Water Resources Environmental Group
Please follow the link below to view the Annual Plan online:
Annual Creek Maintenance Plan
In April 1992, the County initiated a routine creek maintenance program which includes an annual planning process. The Annual Maintenance Plan identifies priorities for creek maintenance and includes standard maintenance and mitigation practices, associated District policy statements, and annual planning and project approval.
Generation of annual maintenance plans provides multiple
benefits. The plan serves as a basis for demonstrating need, analyzing
alternatives, proposing mitigation and selecting the most effective and least
environmentally damaging District maintenance practice. The plan also allows
the District to prioritize maintenance efforts and expenditures early-on which
not only helps in preparation of budgets but also helps in the management of
The annual planning process as adopted by the Board requires that the District assess the maintenance needs, prepare preliminary project descriptions with engineering analysis and conduct public workshops to hear public/agency input and concerns about the proposed Annual Plan.
Pursuant to the annual planning process outline, the next step requires a public hearing regarding projects included within the Annual Plan. The Annual Maintenance Plan summary listing consists of CEQA exempt projects (EXEMPT), projects defined within the scope of impacts identified by the Program EIR requiring addenda (PEIR) for projects beyond the scope of the Program EIR requiring further environmental documentation to address impacts (ND, EIR).
The CEQA exempt projects are described in Section 1 of the Annual Plan and are based on CEQA Section 15301 (b) "Maintenance of existing facilities" or Section 15061 (b)(3) "No significant effect on the environment". Projects that are exempt fall into one of the following five categories:
1) Removal of rubbish or other unnatural material from riparian corridors or estuaries, but only where there is no impact to any significant resource at the site, downstream, or adjacent to the site.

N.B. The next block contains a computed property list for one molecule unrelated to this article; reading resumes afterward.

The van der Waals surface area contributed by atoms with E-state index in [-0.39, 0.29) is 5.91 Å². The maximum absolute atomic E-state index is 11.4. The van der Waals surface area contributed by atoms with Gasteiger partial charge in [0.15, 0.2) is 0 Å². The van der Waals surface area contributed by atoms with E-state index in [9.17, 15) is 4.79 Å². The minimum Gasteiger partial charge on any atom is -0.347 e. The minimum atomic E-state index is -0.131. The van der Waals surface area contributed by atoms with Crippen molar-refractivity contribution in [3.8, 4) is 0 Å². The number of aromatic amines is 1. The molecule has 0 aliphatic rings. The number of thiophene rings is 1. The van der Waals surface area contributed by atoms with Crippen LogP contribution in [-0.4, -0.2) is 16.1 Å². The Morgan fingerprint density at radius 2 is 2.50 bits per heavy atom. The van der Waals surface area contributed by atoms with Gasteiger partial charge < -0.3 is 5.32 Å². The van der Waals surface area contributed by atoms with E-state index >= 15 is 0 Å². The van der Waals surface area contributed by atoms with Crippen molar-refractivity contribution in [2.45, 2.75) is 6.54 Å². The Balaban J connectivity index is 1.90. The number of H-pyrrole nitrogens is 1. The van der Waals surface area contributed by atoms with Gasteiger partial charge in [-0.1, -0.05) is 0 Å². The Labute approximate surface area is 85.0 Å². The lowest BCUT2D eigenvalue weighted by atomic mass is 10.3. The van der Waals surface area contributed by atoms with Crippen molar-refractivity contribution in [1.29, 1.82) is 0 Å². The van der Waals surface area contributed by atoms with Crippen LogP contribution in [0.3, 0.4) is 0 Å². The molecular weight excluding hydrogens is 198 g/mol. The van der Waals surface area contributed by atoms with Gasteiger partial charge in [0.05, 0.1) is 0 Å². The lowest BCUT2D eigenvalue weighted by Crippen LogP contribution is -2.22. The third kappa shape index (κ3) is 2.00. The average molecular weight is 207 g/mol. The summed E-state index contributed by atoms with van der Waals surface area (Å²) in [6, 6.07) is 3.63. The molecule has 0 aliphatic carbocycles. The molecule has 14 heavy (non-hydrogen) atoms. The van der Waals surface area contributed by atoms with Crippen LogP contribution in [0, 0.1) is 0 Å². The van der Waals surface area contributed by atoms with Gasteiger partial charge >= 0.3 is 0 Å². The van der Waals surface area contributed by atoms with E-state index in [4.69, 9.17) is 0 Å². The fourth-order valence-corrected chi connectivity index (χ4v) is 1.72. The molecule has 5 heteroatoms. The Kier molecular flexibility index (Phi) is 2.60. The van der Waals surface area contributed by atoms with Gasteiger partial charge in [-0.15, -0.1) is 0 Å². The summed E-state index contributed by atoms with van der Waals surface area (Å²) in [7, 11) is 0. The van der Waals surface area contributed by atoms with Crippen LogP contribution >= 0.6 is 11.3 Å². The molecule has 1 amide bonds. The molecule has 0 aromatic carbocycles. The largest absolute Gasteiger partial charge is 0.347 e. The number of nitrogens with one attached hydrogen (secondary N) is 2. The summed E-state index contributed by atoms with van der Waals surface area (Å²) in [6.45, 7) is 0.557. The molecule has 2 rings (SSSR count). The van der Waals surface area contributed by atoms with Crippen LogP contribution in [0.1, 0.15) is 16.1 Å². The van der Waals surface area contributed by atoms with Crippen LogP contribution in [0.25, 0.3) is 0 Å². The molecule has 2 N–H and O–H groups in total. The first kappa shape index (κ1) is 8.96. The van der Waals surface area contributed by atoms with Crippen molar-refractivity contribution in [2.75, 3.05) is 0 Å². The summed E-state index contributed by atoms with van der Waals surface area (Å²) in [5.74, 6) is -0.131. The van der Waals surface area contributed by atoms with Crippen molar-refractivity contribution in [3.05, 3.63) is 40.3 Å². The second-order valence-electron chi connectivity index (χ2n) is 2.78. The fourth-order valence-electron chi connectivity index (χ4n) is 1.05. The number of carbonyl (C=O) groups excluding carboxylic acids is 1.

2) Maintenance activities in existing non-perennial, fully concrete-lined stream channels, but only where there is no impact to any significant downstream or adjacent resource.
3) Clearing, repair, and replacement of such flood control devices as check structures, drop structures, levees, chute structures, culverts, weirs, or stream flow measuring stations, but only where there is no impact to any significant resource at the site, downstream or along access routes.
4) Maintenance activities on access ways outside of estuaries and riparian corridors, but only where there is no impact to any significant resource.
5) Maintenance activities on earthen channels which have been developed to convey urban stormwater, agriculture stormwater, or agriculture tailwater and have little or no vegetation in them.
The described exempt projects have been exempted in prior years with Planning and Development Department concurrence.
Projects within the scope of the Program EIR are described in Section 2 of the Annual Plan. Each of the projects are presented as addenda to the Program EIR, utilizing appropriate standard maintenance practices for the project impacts. Each of these PEIR projects has a mitigation and monitoring program attached to the addendum.
Projects beyond the scope of the Program EIR require additional environmental documentation. Individual hearings will be utilized to consider these projects. Projects within this category are identified within the Annual Plan for reference and disclosure purposes only.
Once the Board has approved projects described in Sections 1 and 2 of the Annual Maintenance Plan, application can be made to the State Department of Fish and Game, U.S. Army Corps of Engineers, California Coastal Commission, and other regulatory agencies for environmental permits or approvals. Applicable permits will be obtained from local, State and Federal regulatory agencies prior to project implementation.
Creek Care Guide
The Santa Barbara County Flood Control District along with the Community Environmental Council developed a Creek Care Guide, educating and advising property owners how to care for our creeks. This Creek Care Guide will help you understand how our creeks and watersheds function, what factors influence their health, and what you can do to improve or restore our creeks. Click Here Creek Care